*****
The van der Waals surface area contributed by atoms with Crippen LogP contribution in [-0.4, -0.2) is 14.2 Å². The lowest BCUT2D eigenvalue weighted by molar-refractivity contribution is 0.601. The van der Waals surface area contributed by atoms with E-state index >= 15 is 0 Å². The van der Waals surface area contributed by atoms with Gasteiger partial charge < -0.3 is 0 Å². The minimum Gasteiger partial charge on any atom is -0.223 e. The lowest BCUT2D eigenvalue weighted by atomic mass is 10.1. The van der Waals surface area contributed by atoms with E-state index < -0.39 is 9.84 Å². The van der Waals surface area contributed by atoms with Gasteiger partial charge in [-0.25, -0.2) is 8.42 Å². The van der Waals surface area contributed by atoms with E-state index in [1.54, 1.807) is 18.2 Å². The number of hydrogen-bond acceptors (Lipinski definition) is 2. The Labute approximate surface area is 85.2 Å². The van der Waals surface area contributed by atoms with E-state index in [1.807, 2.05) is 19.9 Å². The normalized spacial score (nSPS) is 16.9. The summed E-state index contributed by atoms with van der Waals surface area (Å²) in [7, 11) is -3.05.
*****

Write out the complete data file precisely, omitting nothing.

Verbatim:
The van der Waals surface area contributed by atoms with Crippen LogP contribution in [-0.4, -0.2) is 14.2 Å². The lowest BCUT2D eigenvalue weighted by molar-refractivity contribution is 0.601. The van der Waals surface area contributed by atoms with E-state index >= 15 is 0 Å². The van der Waals surface area contributed by atoms with Gasteiger partial charge < -0.3 is 0 Å². The minimum Gasteiger partial charge on any atom is -0.223 e. The lowest BCUT2D eigenvalue weighted by atomic mass is 10.1. The van der Waals surface area contributed by atoms with E-state index < -0.39 is 9.84 Å². The van der Waals surface area contributed by atoms with Gasteiger partial charge in [-0.25, -0.2) is 8.42 Å². The van der Waals surface area contributed by atoms with E-state index in [1.54, 1.807) is 18.2 Å². The number of hydrogen-bond acceptors (Lipinski definition) is 2. The Labute approximate surface area is 85.2 Å². The van der Waals surface area contributed by atoms with E-state index in [1.807, 2.05) is 19.9 Å². The normalized spacial score (nSPS) is 16.9. The summed E-state index contributed by atoms with van der Waals surface area (Å²) in [7, 11) is -3.05.